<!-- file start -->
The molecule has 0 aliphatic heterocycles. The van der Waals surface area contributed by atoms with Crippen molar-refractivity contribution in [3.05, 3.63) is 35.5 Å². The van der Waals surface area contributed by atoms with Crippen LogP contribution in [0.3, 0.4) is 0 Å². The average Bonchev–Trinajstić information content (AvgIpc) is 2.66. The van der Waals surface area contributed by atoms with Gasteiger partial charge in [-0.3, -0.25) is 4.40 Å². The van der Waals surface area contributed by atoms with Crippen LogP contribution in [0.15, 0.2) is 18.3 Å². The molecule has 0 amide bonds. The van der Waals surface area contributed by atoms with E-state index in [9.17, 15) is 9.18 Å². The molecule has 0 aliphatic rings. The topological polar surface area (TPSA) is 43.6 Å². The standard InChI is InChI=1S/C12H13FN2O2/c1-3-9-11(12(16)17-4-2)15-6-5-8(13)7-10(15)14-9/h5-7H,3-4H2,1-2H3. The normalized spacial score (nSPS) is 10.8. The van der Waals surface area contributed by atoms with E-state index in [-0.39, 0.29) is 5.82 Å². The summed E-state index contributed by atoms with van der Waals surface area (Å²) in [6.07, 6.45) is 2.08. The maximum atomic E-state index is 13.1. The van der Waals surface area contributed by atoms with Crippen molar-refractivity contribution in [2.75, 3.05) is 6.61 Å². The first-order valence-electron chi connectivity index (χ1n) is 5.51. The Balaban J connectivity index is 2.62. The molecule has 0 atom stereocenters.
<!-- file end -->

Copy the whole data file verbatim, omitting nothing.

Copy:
The molecule has 0 aliphatic heterocycles. The van der Waals surface area contributed by atoms with Crippen molar-refractivity contribution in [3.05, 3.63) is 35.5 Å². The van der Waals surface area contributed by atoms with Crippen LogP contribution in [0.3, 0.4) is 0 Å². The average Bonchev–Trinajstić information content (AvgIpc) is 2.66. The van der Waals surface area contributed by atoms with Gasteiger partial charge in [-0.3, -0.25) is 4.40 Å². The van der Waals surface area contributed by atoms with Crippen LogP contribution in [0.15, 0.2) is 18.3 Å². The molecule has 0 amide bonds. The van der Waals surface area contributed by atoms with E-state index in [9.17, 15) is 9.18 Å². The molecule has 0 aliphatic rings. The topological polar surface area (TPSA) is 43.6 Å². The standard InChI is InChI=1S/C12H13FN2O2/c1-3-9-11(12(16)17-4-2)15-6-5-8(13)7-10(15)14-9/h5-7H,3-4H2,1-2H3. The normalized spacial score (nSPS) is 10.8. The van der Waals surface area contributed by atoms with E-state index in [-0.39, 0.29) is 5.82 Å². The summed E-state index contributed by atoms with van der Waals surface area (Å²) in [6.07, 6.45) is 2.08. The maximum atomic E-state index is 13.1. The van der Waals surface area contributed by atoms with Crippen molar-refractivity contribution in [2.75, 3.05) is 6.61 Å². The first-order valence-electron chi connectivity index (χ1n) is 5.51. The Balaban J connectivity index is 2.62. The molecule has 0 atom stereocenters.